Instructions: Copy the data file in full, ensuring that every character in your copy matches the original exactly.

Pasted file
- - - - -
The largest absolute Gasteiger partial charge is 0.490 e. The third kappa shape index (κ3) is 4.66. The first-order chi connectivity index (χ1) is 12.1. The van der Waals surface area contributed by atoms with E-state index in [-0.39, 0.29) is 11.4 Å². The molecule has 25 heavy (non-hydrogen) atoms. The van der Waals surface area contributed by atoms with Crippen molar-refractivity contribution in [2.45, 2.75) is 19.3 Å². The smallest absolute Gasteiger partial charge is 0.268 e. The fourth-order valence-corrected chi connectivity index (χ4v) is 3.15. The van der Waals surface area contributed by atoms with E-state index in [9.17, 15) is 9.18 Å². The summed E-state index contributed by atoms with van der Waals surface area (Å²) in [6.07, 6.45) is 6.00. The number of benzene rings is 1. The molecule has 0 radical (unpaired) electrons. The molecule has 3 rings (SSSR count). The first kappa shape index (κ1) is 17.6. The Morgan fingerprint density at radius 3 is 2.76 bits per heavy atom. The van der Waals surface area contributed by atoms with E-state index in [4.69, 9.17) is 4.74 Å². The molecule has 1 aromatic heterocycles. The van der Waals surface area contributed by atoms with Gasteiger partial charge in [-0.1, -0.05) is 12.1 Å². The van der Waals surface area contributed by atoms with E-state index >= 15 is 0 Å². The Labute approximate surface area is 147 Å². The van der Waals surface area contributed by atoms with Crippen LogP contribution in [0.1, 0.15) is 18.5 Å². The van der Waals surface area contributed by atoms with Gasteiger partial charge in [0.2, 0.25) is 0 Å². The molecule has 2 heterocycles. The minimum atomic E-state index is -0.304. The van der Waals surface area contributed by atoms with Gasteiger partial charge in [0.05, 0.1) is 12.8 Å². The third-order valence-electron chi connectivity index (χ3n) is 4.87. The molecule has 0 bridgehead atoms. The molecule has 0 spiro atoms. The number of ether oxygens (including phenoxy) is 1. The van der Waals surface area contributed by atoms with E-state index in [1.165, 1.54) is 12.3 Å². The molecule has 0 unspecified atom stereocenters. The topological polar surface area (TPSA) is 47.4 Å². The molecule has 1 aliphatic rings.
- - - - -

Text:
The largest absolute Gasteiger partial charge is 0.490 e. The third kappa shape index (κ3) is 4.66. The first-order chi connectivity index (χ1) is 12.1. The van der Waals surface area contributed by atoms with E-state index in [-0.39, 0.29) is 11.4 Å². The molecule has 25 heavy (non-hydrogen) atoms. The van der Waals surface area contributed by atoms with Crippen molar-refractivity contribution in [2.45, 2.75) is 19.3 Å². The smallest absolute Gasteiger partial charge is 0.268 e. The fourth-order valence-corrected chi connectivity index (χ4v) is 3.15. The van der Waals surface area contributed by atoms with E-state index in [9.17, 15) is 9.18 Å². The summed E-state index contributed by atoms with van der Waals surface area (Å²) in [6.07, 6.45) is 6.00. The number of benzene rings is 1. The molecule has 0 radical (unpaired) electrons. The molecule has 3 rings (SSSR count). The first kappa shape index (κ1) is 17.6. The Morgan fingerprint density at radius 3 is 2.76 bits per heavy atom. The van der Waals surface area contributed by atoms with E-state index in [4.69, 9.17) is 4.74 Å². The molecule has 1 aromatic heterocycles. The van der Waals surface area contributed by atoms with Gasteiger partial charge in [-0.1, -0.05) is 12.1 Å². The van der Waals surface area contributed by atoms with E-state index >= 15 is 0 Å². The Labute approximate surface area is 147 Å². The van der Waals surface area contributed by atoms with Crippen LogP contribution in [0.1, 0.15) is 18.5 Å². The van der Waals surface area contributed by atoms with Gasteiger partial charge in [0.2, 0.25) is 0 Å². The molecule has 2 heterocycles. The minimum atomic E-state index is -0.304. The van der Waals surface area contributed by atoms with Gasteiger partial charge in [0.05, 0.1) is 12.8 Å². The third-order valence-electron chi connectivity index (χ3n) is 4.87. The molecule has 0 bridgehead atoms. The molecule has 0 spiro atoms. The number of ether oxygens (including phenoxy) is 1. The van der Waals surface area contributed by atoms with E-state index in [1.165, 1.54) is 12.3 Å². The molecule has 0 unspecified atom stereocenters. The topological polar surface area (TPSA) is 47.4 Å². The molecule has 1 aliphatic rings.